Production: (Documentary — U.S.-India) A Four in a Billion Pictures presentation of an ITVS co-production in association with Impact Partners, Tribeca Film Institute, Center for Asian American Media, Whitewater Films, Chicken and Egg Pictures, Hartley Film Foundation. Produced by Janet Eckholm, Geeta V. Patel. Executive producers, Geralyn White Dreyfous, Dan Cogan, Vijay Vaidyanathan.

Crew: Directed by Geeta V. Patel, Ravi V. Patel. Written by Geeta V. Patel, Ravi V. Patel, Billy McMillin, Matt Hamachek. Camera (color, DV), Geeta V. Patel; editors, McMillin, Hamachek, Geeta V. Patel, Ravi V. Patel; music supervisor, Brooke Wentz; sound designer/re-recording mixer, Joe Milner.

With: Ravi V. Patel, Champa V. Patel, Vasant K. Patel, Audrey Allison Wauchope, Geeta V. Patel. (English, Gujarati dialogue)

More Film

  • Doppelgänger Red (Lupita Nyong'o) and Adelaide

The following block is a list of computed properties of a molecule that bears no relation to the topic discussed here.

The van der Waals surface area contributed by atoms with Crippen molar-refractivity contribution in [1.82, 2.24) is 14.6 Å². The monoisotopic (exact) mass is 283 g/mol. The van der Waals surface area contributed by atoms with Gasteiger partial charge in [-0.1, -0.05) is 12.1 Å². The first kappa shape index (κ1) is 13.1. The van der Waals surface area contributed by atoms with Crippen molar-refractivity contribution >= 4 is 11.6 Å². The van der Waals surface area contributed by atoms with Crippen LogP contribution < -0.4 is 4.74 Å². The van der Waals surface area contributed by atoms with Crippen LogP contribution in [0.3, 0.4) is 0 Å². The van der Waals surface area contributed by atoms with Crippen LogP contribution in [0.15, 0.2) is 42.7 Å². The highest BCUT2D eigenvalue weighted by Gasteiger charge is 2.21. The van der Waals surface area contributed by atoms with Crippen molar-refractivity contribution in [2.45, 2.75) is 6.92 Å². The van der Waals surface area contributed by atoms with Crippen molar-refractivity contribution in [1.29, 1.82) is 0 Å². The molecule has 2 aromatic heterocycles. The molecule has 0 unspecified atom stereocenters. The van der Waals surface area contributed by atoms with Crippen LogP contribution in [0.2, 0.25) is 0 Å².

Box Office: 'Us' on Track for Second-Highest Debut of 2019 With $67 Million

    Jordan Peele’s “Us” is on its way to scaring up one of the biggest debuts of 2019, with an estimated $67 million from 3,741 North American locations. Should estimates hold, “Us” will be able to claim several milestones: the highest debut for an original horror movie (the biggest launch for any horror pic goes to [...]

  • 'The Dirt' Review: A Mötley Crüe

    Film Review: 'The Dirt'

    A long time ago, the words sex, drugs, and rock ‘n’ roll carried a hint of danger. The lifestyle did, too, but I’m talking about the phrase. It used to sound cool (back around the time the word “cool” sounded cool). But sex, drugs, and rock ‘n’ roll has long since passed into the realm [...]

  • James Newton Howard Danny Elfman

    New Trend in Concert Halls: Original Music by Movie Composers — No Film Required

    Movie and TV composers are in greater demand than ever for, surprisingly, new music for the concert hall. For decades, concert commissions for film composers were few and far between. The increasing popularity of John Williams’ film music, and his visibility as conductor of the Boston Pops in the 1980s and ’90s, led to his [...]